Friday, April 8, 2016

Planting for Height

Towards the end of any pole vault event, the tenuous athletes dissipate until there are only two victors remaining. The crowd watches intently as the athletes push the bar to a new level, pun intended, with every jump they make. For me, no matter if I am the last one left, or the first one out, the crowd is always watching as I have ostentatious form. This is solely due to technique I have when initially planting my pole. I am able to bend a pole rated with a weight 20 pounds over my actual body weight because of my strong plant. This creates a crowd pleasing vault that equates to at big bend in the pole.

The whole point of bending the pole when vaulting is to transfer the horizontal energy created when running, into a vertical snap of energy when the pole straightens out. Without a good plant, an athlete is not able to bend the pole thus bringing their height down by a sufficient amount. Every noteworthy high school pole vault coach will tell you that the most important part of a vault is the plant. A good plant means taking off from the runway with your right hand jetting straight up into the sky like the freedom tower while your hips stay directly in line vertically with your torso.

As soon as you leave the ground, you transfer from your plant, to your takeoff position. They are relatively the same position as they happen virtually at the same time, but the main difference is that your plant is transient, as it is just before you leave the ground, whereas while holding your takeoff position, you are in the air. It takes a long time learn, but in order to sufficiently pole vault while bending the pole, every vaulter needs to hold their take off position. This means that they effortlessly hang from their top hand while maintaining a perfect knee drive and straight trail leg. As soon as an athlete begins to bring his or her hips forward, they stop their momentum forward, and the pole begins to straighten out. This is why it is substantial to hold takeoff form for a long time in order to role the curve of the pole to vertical.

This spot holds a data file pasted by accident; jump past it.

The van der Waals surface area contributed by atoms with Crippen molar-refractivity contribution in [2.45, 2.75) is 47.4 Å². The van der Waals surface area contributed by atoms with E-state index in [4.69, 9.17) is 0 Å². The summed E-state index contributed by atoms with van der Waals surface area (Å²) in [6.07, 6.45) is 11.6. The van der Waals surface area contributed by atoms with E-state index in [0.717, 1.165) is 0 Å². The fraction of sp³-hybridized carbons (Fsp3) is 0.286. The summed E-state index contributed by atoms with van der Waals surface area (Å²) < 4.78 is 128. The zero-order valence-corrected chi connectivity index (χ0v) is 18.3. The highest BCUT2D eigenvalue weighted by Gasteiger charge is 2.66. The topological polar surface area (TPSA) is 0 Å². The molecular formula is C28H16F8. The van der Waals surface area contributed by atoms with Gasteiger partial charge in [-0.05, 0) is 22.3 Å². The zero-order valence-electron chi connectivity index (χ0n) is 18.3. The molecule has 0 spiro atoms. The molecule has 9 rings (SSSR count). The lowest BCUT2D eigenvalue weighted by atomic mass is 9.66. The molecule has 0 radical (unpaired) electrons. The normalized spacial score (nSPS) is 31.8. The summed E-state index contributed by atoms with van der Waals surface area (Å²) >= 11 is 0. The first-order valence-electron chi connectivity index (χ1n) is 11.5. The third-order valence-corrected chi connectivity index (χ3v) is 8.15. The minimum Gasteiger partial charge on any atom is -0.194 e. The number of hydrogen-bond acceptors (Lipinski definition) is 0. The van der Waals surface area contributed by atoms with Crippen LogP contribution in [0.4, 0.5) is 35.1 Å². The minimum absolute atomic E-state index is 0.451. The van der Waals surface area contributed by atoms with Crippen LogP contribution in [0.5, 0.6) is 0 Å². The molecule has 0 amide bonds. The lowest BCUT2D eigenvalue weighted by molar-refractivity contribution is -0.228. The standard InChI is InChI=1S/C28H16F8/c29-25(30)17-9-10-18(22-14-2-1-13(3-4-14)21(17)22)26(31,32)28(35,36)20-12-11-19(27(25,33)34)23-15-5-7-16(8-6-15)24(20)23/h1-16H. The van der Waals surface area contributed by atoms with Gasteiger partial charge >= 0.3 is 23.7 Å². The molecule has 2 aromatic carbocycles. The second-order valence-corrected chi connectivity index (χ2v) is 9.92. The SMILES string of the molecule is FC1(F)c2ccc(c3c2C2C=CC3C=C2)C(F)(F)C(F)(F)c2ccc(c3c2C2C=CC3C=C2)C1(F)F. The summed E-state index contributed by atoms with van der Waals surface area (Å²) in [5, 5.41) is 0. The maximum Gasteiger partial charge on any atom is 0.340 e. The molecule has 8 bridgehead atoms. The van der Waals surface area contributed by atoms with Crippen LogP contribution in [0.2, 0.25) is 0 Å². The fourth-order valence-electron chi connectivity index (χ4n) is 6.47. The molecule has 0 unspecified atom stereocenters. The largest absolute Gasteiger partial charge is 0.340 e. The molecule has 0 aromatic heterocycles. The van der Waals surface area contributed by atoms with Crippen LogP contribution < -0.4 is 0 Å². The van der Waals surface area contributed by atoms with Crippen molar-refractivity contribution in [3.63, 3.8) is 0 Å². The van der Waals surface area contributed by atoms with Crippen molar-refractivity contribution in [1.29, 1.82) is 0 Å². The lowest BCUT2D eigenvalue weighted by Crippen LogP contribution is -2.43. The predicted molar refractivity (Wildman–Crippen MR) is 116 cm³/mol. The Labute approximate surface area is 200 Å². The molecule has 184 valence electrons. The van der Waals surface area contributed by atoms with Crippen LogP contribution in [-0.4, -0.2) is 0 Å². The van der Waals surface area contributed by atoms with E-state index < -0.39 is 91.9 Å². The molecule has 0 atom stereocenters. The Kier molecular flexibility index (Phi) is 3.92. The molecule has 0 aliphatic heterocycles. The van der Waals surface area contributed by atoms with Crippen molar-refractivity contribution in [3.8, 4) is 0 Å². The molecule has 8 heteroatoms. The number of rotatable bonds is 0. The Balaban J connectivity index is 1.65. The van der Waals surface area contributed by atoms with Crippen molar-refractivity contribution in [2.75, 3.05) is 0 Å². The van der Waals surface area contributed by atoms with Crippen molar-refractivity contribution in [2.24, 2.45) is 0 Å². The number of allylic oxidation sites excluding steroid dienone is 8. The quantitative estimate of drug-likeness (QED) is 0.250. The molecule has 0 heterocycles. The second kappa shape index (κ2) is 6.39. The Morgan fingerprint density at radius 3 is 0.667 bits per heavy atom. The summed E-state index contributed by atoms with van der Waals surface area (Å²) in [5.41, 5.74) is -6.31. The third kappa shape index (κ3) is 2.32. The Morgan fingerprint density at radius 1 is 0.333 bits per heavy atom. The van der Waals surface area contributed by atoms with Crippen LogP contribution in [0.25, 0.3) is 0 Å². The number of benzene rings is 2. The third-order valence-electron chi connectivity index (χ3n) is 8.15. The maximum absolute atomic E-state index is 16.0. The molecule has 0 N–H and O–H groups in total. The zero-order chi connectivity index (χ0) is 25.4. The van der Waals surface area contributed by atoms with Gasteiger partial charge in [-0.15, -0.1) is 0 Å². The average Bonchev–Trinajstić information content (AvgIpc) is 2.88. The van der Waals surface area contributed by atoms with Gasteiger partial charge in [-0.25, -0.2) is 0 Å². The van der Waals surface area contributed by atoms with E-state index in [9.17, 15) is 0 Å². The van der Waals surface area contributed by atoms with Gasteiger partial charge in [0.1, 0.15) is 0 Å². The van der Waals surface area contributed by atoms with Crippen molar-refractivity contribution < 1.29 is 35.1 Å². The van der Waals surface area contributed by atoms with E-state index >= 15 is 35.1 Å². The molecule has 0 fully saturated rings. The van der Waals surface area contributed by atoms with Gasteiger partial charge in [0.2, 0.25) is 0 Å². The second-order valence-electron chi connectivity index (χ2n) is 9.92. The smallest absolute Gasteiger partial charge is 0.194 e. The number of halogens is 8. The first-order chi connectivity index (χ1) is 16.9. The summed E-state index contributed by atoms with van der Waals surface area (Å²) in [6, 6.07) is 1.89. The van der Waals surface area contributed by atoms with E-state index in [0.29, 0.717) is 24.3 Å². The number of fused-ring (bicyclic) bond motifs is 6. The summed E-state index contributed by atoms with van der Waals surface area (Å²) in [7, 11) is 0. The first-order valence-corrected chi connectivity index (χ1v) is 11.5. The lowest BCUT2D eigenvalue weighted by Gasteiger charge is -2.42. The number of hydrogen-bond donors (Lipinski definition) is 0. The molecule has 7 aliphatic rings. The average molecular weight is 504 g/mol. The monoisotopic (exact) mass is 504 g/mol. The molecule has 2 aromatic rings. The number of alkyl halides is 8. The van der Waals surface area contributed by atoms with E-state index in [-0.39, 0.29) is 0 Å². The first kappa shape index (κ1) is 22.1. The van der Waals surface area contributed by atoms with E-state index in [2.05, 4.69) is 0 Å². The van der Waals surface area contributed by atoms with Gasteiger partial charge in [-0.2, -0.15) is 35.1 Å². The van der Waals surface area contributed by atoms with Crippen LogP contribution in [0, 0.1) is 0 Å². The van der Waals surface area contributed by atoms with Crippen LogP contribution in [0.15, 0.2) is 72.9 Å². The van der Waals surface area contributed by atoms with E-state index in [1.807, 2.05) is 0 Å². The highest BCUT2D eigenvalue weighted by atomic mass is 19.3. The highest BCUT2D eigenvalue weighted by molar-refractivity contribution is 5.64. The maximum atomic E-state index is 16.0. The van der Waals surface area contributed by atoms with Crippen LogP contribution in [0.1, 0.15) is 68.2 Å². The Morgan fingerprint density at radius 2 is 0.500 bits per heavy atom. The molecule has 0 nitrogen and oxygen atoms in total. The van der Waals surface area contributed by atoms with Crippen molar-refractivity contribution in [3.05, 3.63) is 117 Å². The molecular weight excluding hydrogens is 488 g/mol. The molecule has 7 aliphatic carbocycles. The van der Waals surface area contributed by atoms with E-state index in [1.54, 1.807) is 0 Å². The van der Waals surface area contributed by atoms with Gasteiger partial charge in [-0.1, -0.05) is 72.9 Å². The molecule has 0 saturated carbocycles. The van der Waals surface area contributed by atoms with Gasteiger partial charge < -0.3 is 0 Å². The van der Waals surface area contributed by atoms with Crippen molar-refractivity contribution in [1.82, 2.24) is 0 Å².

I spent a total of five weeks constantly trying to hold my takeoff longer and longer before I was able to repetitively make it into the pit. With the combination of a strong plant and good takeoff form, I catch the eyes of the audience with every vault as this is what decides how high you go. Right now McFarland has seven male vaulters and two female vaulters. If you think you could have a good plant with even better take off form, try pole vaulting as you will most likely excel into a varsity spot very quickly.

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